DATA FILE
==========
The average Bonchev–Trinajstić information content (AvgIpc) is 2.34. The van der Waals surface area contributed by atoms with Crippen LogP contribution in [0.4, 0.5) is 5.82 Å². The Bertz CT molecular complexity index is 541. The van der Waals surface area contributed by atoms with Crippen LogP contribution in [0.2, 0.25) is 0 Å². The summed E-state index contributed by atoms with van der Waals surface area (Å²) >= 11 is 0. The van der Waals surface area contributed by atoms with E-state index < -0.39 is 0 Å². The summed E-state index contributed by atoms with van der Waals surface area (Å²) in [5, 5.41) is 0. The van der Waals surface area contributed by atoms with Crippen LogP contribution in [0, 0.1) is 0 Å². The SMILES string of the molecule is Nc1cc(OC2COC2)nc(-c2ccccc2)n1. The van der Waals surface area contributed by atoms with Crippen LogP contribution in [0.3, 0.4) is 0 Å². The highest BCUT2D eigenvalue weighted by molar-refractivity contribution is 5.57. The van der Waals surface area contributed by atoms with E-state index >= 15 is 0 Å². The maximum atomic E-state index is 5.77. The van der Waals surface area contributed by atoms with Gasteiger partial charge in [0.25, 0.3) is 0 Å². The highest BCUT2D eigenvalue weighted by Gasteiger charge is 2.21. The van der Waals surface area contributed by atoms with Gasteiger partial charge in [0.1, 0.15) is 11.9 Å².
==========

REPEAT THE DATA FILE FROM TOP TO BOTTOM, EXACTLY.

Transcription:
The average Bonchev–Trinajstić information content (AvgIpc) is 2.34. The van der Waals surface area contributed by atoms with Crippen LogP contribution in [0.4, 0.5) is 5.82 Å². The Bertz CT molecular complexity index is 541. The van der Waals surface area contributed by atoms with Crippen LogP contribution in [0.2, 0.25) is 0 Å². The summed E-state index contributed by atoms with van der Waals surface area (Å²) >= 11 is 0. The van der Waals surface area contributed by atoms with E-state index < -0.39 is 0 Å². The summed E-state index contributed by atoms with van der Waals surface area (Å²) in [5, 5.41) is 0. The van der Waals surface area contributed by atoms with Crippen LogP contribution in [0, 0.1) is 0 Å². The SMILES string of the molecule is Nc1cc(OC2COC2)nc(-c2ccccc2)n1. The van der Waals surface area contributed by atoms with Crippen LogP contribution in [0.3, 0.4) is 0 Å². The highest BCUT2D eigenvalue weighted by molar-refractivity contribution is 5.57. The van der Waals surface area contributed by atoms with E-state index >= 15 is 0 Å². The maximum atomic E-state index is 5.77. The van der Waals surface area contributed by atoms with Gasteiger partial charge in [0.25, 0.3) is 0 Å². The highest BCUT2D eigenvalue weighted by Gasteiger charge is 2.21. The van der Waals surface area contributed by atoms with Gasteiger partial charge in [0.1, 0.15) is 11.9 Å².